Where we got posh The term “posh” has come to connote wealth, luxury and elitism.

And quite rightly so. It goes back to the days when the titled and rich gentry sailed in wooden ships and later in the early steamers from Britain around the Cape of Good Hope to the Indies.

In those days scheduling the passage was made by clerks with green eye shades, sitting at a high desk and making quill pen entries in a leather-bound ledger.

For those who had the money to be choosey, cabin reservations were made to take advantage of the rising eastern sun on the way south to round the Cape and again on the way north when returning to England.

On the outward leg the reservation was thus made for a cabin on the port side, while the homeward leg required a cabin on the starboard side. The eye-shaded clerk would make an inked entry in his ledger for “Port Outward; Starboard Home.”

In the interest of brevity in a narrow ledger column this was contracted to P.O.S.H.

John G. Allison, M.D. Nemours Drive

Charleston Revealing signs In response to the April 14 letter “Sign language,” I, too, am overjoyed that Charleston County found funds in a tight budget to put up new signs on Wadmalaw Island.

It is wonderful that signs to identify 100-year-old roads on rural Wadmalaw Island were given priority over fixing major thoroughfares or installing traffic signals in accident prone intersections.

This is very helpful, especially to lifelong residents of our island, who clearly had no idea what the name of the bridge is that connects Wadmalaw Island to “civilization.”

Perhaps these new signs are intended for the hundreds of bicyclists who insist on taking excursions to Wadmalaw during peak traffic hours and obstructing the daily commute of actual residents.

Now, thanks to these wonderful new signs, they will know the names of the streets that they block with their large groups of bicycles.

Diane Cushing Bears Bluff Road

Wadmalaw Island Handgun facts

Once again, the folks who seem to think we need to ban handguns neglect to pay attention to the facts. It’s not the people who legally purchase a handgun, get the professional training on its use and then choose to obtain a concealed carry permit who “use the handgun for the chief purpose to kill or maim.”

Nor is it the person who legally purchases a handgun for home defense only.

It is the “criminal element” in our society. A handgun ban will not stop them for obtaining guns to commit crimes.

It has been proven over and over that states that allow handgun ownership and concealed-carry permits have less crime involving handguns.

The fact that the “criminal” is not sure who is “carrying” or who may have a gun at home, will cause a criminal to think again before attacking or robbing.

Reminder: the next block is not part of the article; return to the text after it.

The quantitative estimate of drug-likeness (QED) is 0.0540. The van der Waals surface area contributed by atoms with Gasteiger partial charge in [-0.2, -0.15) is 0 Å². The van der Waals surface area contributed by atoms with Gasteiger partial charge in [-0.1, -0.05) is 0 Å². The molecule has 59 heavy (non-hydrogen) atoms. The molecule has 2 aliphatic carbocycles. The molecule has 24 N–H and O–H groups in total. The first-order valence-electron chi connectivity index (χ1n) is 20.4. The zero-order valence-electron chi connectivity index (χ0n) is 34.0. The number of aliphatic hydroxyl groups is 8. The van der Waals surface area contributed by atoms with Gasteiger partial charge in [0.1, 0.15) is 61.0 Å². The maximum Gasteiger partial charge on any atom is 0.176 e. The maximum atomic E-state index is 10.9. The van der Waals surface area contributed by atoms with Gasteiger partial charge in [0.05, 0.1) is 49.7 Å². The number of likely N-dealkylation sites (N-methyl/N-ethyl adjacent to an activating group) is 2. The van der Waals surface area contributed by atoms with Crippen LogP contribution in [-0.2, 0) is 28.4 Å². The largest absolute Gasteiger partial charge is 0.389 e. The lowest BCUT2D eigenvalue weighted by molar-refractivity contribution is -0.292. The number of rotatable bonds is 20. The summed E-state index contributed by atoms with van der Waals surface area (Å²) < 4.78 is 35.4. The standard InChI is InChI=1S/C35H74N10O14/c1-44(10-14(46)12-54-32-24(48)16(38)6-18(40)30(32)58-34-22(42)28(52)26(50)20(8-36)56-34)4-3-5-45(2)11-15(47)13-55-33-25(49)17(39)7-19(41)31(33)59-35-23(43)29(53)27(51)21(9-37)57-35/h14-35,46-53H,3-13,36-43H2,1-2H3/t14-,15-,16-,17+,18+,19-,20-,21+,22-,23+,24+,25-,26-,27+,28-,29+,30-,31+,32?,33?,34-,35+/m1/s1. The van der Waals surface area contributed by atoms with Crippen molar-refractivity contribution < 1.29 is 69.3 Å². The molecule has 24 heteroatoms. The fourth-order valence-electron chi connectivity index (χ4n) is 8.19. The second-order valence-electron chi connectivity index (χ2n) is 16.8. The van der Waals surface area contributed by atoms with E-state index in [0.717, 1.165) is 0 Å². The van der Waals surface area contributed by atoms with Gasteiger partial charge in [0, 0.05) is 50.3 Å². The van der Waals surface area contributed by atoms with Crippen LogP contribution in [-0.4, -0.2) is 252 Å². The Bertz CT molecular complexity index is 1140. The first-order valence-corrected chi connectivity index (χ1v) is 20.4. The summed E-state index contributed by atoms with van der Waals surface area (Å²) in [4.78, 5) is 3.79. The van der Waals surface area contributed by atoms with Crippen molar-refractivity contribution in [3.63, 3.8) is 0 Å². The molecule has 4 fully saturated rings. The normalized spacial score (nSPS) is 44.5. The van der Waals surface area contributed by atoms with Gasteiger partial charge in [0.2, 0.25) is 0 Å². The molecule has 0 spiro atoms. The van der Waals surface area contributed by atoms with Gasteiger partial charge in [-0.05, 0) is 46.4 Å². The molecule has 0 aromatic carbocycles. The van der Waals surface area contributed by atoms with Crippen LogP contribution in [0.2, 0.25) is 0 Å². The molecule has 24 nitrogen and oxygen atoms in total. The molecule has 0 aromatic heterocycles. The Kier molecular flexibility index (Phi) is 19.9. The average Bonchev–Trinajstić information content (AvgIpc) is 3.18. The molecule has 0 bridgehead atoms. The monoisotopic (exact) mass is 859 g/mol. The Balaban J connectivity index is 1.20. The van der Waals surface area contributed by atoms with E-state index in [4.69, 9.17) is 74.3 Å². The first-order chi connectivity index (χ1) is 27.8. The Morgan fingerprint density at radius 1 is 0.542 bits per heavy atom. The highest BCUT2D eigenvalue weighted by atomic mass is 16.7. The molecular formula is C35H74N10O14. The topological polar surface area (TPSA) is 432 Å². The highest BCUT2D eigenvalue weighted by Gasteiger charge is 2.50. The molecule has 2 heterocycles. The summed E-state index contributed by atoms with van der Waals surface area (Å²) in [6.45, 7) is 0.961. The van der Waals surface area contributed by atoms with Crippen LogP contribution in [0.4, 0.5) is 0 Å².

In a minor number of instances, a good person can make a bad decision. So yes, a few legally owned handguns end up being used for a wrong purpose, but a total ban will only help the criminals

Russell Dowdy Ceva Drive Hollywood

We’re with Israel I have read that at least 500,000 Israelis are also United States citizens. If Israel were to attack Iran’s nuclear facilities and Iran then militarily retaliated against Israel, the chances are that American citizens would be killed.

Add that to the fact that if there had been no Israel there would be no United States, since our nation is a product of Talmudic Law, the Protestant Reformation and the enlightenment.

Since America has such close bonds with Israel, I propose that the Senate and House pass resolutions stating that any attack by Iran upon Israel, even if Israel first attacks Iran’s nuclear facilities, will be considered a direct attack upon the United States and a state of war will exist.

Sen. Lindsey Graham has suggested that the United States and Israel destroy not only Iran’s nuclear capability but its military capability as well.

There will be no peace in the Middle East until Iran is decisively dealt with and a secular democracy is established there.

Gary H. Knight Old State Road

Holly Hill Disguised liberals Thank you, Post and Courier, for the excellent lead editorial in the April 7 edition “Much ado about Haley.”

As South Carolina is a conservative state, we have always had our share of liberals in sheeps’ clothing running and elected as Republicans.

While I was working for a living, we subscribed to the annual voting record for House and Senate members.

I was always shocked that Sen. Glenn McConnell’s pro-business voting record was consistently in the low 30 percent range while those I personally knew as conservative voted pro-business issues in the 80-95 percent range.

Today, we should not be surprised when we see some Republicans in our state working undercover with Democrats to derail conservative governors like Mark Sanford, and now Nikki Haley.

Maybe they have another agenda that is more liberal than what you voted for.

Butch Parker Brick Landing Court

Mount Pleasant